- kerL = {(x,y,z) | (x,y,o) = (0,0,0)} kerL consists of (x,y,z) that are solutions of the system x =0 y =0 z is arbitrary and x=y=0. kerL = span{(0,0,1)}. - range L = span {(1,0,0), (0,1,0)} - L is not one-to-one (e.g. L(1,2,3) = L(1,2,5) = (1,2,0).) - L is not onto (range L≠R³)

Proof Worksheet

Let s= {v1, v2, ..., vn} be a linearly independent subset of a vector space v. Suppose that w∈V and that S∪{w} = {v1, v2, ..., vn, w} is linearly dependent. Then w∈span(s). Task #1: Write out what it means for S={v1, v2, ..., vn} to be a linearly independent subset of a vector space v according to the definition. Task #2: Write out what it means for S∪{w}={v1, v2, ..., vn, w} to be linearly dependent acording to the definition Task #3: Write out what it means for w∈span(s) according to the definition.

Linearly dependent and independent

A set of vectors fv1; v2; : : : ; vng in Vm is said to be linearly independent if the vector equation x1v1 + x2v2 + + xnvn = 0m has only the trivial solution. Otherwise the set of vectors is said to be linearly dependent

Transformation

A transformation (or function or mapping), T, from Vn to Vm is a rule that assigns each vector x 2 Vn to a vector T (x) 2 Vm. The set Vn is called the domain of T and the set Vm is called the codomain (or target set) of T. If T is a transformation from Vn to Vm, then we write T : Vn ! V

Vector spaces

A vector space is a non-empty set of objects, V , called vectors, on which are deÖned two operations, called addition and multiplication by scalars (real numbers), subject to the ten axioms listed below. The axioms must hold for all vectors u; v; and w in V and for all scalars c and d. 1. The sum of u and v, denoted by u + v is in V . 2. The scalar multiple of u by c, denoted by cu, is in V . 3. u + v = v + u. 4. (u + v) + w = u + (v + w). 5. There is a zero vector, 0, in V such that u + 0 = u. 6. There is a vector u in V such that u + (u) = 0. 7. c (u + v) = cu + cv. 8. (c + d) u = cu + du. 9. c (du) = (cd) u. 10. 1u = u

linear transformation

69 A transformation T : Vn ! Vm is said to be a linear transformation if both of the following conditions are satisÖed: 1. T (u + v) = T (u) + T (v) for all vectors u and v in Vn. 2. T (cu) = cT (u) for all vectors u in Vn and for all scal

Solve the equation A = (C+X)B+C for X, given that A, B and C are n×n nonsingular matrices

A = (C+X)B+C A-C = (C+X)B (A-C)B^-1 = (C+X)BB^-1 (A-C)B^-1 = C+X X = (A-C)B^-1 - C

Basis

A basis for a vector space, V , is a Önite indexed set of vectors, B = fv1; v2; : : : ; vng, in V that is linearly independent and also spans V (meaning that Span (B) = V

Homogeneous and Non-homogeneous

A homogeneous linear system is one of the form Ax = 0m where A is an m n matrix. A nonñhomogeneous linear system is a linear system that is not homogeneous.

rank

If A is an m n matrix, then the rank of A, denoted by rank (A), is deÖned to be the dimension of the column space of A. Thus rank (A) = dim (Col(A)).

Isomorphic

If V and W are vector spaces and if there exists an isomorphism T : V ! W, then V is said to be isomorphic to W. Isomorphism is an equivalence relation on the set of all vector spaces. This is because: 1. Every vector space is isomorphic to itself. (Why?) 2. If V is isomorphic to W, then W is isomorphic to V . (Why?) 3. If V is isomorphic to W and W is isomorphic to X, then V is isomorphic to X. (Why?)

Subspace

If V is a vector space and W is a nonñempty subset of V , then W is said to be a subspace of V if W is itself a vector space under the same operations of addition and multiplication by scalars that hold in V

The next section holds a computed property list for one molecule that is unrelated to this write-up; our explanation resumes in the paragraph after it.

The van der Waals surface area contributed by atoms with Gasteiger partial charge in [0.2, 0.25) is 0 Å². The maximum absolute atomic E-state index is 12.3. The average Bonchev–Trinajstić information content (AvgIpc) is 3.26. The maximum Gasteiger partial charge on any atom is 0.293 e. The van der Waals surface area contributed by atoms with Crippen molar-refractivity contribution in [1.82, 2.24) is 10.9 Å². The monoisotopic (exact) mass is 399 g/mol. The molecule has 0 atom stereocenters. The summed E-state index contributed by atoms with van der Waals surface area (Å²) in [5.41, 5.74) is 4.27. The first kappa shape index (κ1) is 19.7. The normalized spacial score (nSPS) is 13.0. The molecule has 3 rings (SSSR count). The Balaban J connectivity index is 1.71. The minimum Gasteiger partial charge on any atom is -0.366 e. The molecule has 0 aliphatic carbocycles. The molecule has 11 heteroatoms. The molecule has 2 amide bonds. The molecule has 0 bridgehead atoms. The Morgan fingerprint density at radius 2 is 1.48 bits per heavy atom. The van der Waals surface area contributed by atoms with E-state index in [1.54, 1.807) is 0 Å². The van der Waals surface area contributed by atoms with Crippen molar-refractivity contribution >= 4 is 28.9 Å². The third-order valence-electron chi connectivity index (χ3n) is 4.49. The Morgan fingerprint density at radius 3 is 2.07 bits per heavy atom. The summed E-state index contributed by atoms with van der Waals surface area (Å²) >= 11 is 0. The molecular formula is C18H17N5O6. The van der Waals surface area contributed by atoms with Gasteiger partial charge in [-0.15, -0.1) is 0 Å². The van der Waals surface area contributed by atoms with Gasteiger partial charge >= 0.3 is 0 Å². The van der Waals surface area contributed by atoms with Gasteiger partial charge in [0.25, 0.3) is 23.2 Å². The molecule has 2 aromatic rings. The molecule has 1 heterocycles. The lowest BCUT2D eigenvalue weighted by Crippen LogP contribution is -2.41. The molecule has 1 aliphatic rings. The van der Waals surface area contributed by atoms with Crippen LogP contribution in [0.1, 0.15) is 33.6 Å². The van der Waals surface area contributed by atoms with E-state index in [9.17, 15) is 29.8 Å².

Linear combinations

Suppose that u1; u2; : : : ; un are vectors in Vm. (Note that this is a set of n vectors, each of which has dimension m). Also suppose that c1; c2; : : : ; cn are scalars. Then the vector c1u1 + c2u2 + ... + cnun is called a linear combination of the vectors u1; u2; : : : ; un.

Linear Combination

Suppose that v1,v2,. . . ,vn are vectors in a vector space, V , and suppose that c1,c2,. . . ,cn are scalars. Then c1v1 + c2v2 + + cnvn is said to be a linear combination of the vectors v1,v2,. . . ,vn.

Linearly independence

We are now going to define the notion of linear independence of a list of vectors. This concept will be extremely important in the following, especially when we introduce bases and the dimension of a vector space. Definition 3. A list of vectors (v1, . . ., vm) is called linearly independent if the only solution for a1, . . ., am ∈ F to the equation a1v1 + · · · + amvm = 0 is a1 = · · · = am = 0.

Find the values of a, b, and c so that the following matrix multiplication holds

a =2 b = 1/2 c = 1/10

Leading entry

The leading entry in a row of a matrix is the Örst (from the left) nonñzero entry in that row

Nullspace (kernel)

The nullspace (also called the kernel) of a linear transformation T : V ! W is the set of all vectors in V that are transformed by T into the zero vector in W. This space (which is a subspace of V ) is denoted by ker (T). Thus ker (T) = { v∈V | T(v) = 0w}

Trivial solution

The solution x = 0n is called the trivial solution of the homogeneous system Ax = 0m. A nonñtrivial solution of the homogeneous system Ax = 0m is a solution x 2 Vn such that x 6= 0n.

Any matrix that is row equivalent to the identity matrix is nonsingular

True

Every vector space has at least one subspace

True

Every vector space is isomorphic to Rn

True

If A is a 4x4 matrix with rank(A) = 3, then the linear system Ax = b has an infinite number of solutions for any vector b.

True

If S = {V1, V2, ..., Vn} spans an n-dimensional vector space V, then S must be a basis for V.

True

If a set {V1, V2, ..., Vp} spans a finite-dimensional vector space V and T is a set of more than p vectors in V, then T is linearly dependent

True

The (i,j)th entry of the adjoint of an n×n matrix A is (-1)^(i+j)det(M(ji))

True

The reduced row echelon form of a matrix is unique

True

if a linear system of equations has two different solutions then it must have infinitely many solutions

True

Orthogonal

Two vectors, u and v, in Vn are said to be orthogonal to each other if u T v = v Tu = [0]. If u and v are any two vectors in Vn, then u T v = v Tu. Thus we could simply state the above deÖnition by saying that u and v are orthogonal to each other if u T v = [0].

e) Find det(4I₃), where I₃ is the 3x3 identity matrix

det(4I₃) = 4 0 0 det 0 4 0 = 4³ = 64 0 0 4

a) Compute det(A) by performing a cofactor expansion along the third row. Please be sure to show your work

det(A)= (3)(-1)^(3+1) 2 0 + 4 -3 (0)(-1)^(3+2) -1 0+ 2 -3 (4)(-1)^(3+3) -1 2= 2 4 3[(2)(-3) - (4)(0)] + 0 + 4[(-1)(4)-(2)(2)] = 3(-6)+4(-8) = -50

d) Find det(AB^t)

det(AB^t)=det(A)det(B^t) = det(A)det(B) = (-50)(-2) = 100

b) Find det (B^-1)

det(B^-1) = 1/det(B) = 1/-2

c) Find det (B^3)

det(B^3) = det(BBB) = det(B)^3 = (-2)^3 = -8